After partnering with City Harvest, a food rescue organization in New York City, Universe City joined the thousands of mutual aid initiatives taking place around the world that began as a response to the COVID-19 pandemic and redistributed 2.7 million pounds of food to their community in East Brooklyn.
“Universe City is not a mutual aid group, but we acted as one by taking on this labor despite not doing what we were supposed to be doing, which is growing the food,” Mena said. “COVID-19 forced us to pivot in a way which we’re thankful for in the sense of being able to provide for our community and to be able to prove to ourselves and others that we can manage 2.7 million pounds of food.”
Now that Universe City has been able to fund and build its aquaponics farm, it is looking to the future to build off its initial goal of educating the community about subsistence farming while providing access to fresh produce to its neighbors.
“Food sovereignty is always at the heart,” said Mena. “That’s the goal, that is the main mission. But how can you talk about food sovereignty when people are starving?”
“My hope is that mutual aid groups, nonprofits, and for profits that benefit people are working on long-term, sustainable solutions,” Mena said. “[Universe City] is looking at how we can take the same methods we implemented in 2020 and make them sustainable and not just temporary solutions.”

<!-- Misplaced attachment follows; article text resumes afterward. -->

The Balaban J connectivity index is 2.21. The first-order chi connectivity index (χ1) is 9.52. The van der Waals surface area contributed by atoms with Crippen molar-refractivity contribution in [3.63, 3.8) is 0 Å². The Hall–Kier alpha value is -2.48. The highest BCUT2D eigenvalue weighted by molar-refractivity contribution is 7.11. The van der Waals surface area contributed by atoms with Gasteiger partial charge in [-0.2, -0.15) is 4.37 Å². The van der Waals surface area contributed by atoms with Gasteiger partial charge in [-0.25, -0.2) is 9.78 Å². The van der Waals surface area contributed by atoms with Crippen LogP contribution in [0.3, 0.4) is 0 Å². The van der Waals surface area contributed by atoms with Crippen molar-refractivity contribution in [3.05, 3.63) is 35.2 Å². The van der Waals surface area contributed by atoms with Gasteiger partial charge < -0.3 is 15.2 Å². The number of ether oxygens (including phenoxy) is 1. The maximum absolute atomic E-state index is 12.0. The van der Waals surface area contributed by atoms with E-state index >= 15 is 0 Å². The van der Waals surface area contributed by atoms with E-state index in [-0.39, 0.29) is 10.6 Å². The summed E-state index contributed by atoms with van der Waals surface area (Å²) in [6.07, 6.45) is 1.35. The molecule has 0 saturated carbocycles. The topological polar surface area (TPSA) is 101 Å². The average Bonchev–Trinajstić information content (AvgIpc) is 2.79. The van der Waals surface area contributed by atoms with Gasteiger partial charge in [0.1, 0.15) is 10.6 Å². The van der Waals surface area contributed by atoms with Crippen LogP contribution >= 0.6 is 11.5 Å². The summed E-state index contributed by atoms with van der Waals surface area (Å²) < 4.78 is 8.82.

The biggest takeaways from the COVID-19 pandemic are that communities must be centered in times of crisis and that governments need to make big investments in environmental policies that will create a more equitable and sustainable world.
For far too long, everyday Global Citizens have shouldered the burden of developing and implementing environmental actions when legislators refused to — tackling waste build-up, removing litter from the environment, and increasing food access to communities in need.
The link between climate change and COVID-19 is clear — there will be future public health outbreaks. Environmental groups became first responders for their communities and adapted their missions to reflect the reality of environmental and social injustice, but they cannot be the only ones to learn from the pandemic.
Government leaders have the opportunity to change the world at COP26, the 26th United Nations Climate Change conference. They must devote themselves to making significant progress on climate action before it’s too late. You can join the movement of Global Citizens around the world taking action through the Global Ciizen Live campaign, to call on world leaders to defeat poverty and defend the planet here.
You can join the Global Citizen Live campaign to defeat poverty and defend the planet by taking action here, and become part of a movement powered by citizens around the world who are taking action together with governments, corporations, and philanthropists to make change.